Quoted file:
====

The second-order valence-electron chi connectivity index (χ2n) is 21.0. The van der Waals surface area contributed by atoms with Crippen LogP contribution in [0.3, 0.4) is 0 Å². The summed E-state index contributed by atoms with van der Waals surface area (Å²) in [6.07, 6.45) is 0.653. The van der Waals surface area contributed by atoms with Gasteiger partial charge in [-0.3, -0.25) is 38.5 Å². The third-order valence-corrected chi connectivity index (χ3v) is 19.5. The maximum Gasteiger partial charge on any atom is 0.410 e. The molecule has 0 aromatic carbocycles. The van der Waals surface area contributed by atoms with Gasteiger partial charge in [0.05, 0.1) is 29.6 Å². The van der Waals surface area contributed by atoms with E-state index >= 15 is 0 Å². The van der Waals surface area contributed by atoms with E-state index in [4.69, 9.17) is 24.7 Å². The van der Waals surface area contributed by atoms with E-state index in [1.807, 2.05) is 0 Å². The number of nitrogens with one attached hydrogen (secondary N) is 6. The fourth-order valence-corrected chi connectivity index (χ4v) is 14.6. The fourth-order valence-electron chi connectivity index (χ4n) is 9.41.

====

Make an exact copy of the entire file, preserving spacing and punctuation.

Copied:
The second-order valence-electron chi connectivity index (χ2n) is 21.0. The van der Waals surface area contributed by atoms with Crippen LogP contribution in [0.3, 0.4) is 0 Å². The summed E-state index contributed by atoms with van der Waals surface area (Å²) in [6.07, 6.45) is 0.653. The van der Waals surface area contributed by atoms with Gasteiger partial charge in [-0.3, -0.25) is 38.5 Å². The third-order valence-corrected chi connectivity index (χ3v) is 19.5. The maximum Gasteiger partial charge on any atom is 0.410 e. The molecule has 0 aromatic carbocycles. The van der Waals surface area contributed by atoms with Gasteiger partial charge in [0.05, 0.1) is 29.6 Å². The van der Waals surface area contributed by atoms with E-state index >= 15 is 0 Å². The van der Waals surface area contributed by atoms with E-state index in [4.69, 9.17) is 24.7 Å². The van der Waals surface area contributed by atoms with E-state index in [1.807, 2.05) is 0 Å². The number of nitrogens with one attached hydrogen (secondary N) is 6. The fourth-order valence-corrected chi connectivity index (χ4v) is 14.6. The fourth-order valence-electron chi connectivity index (χ4n) is 9.41.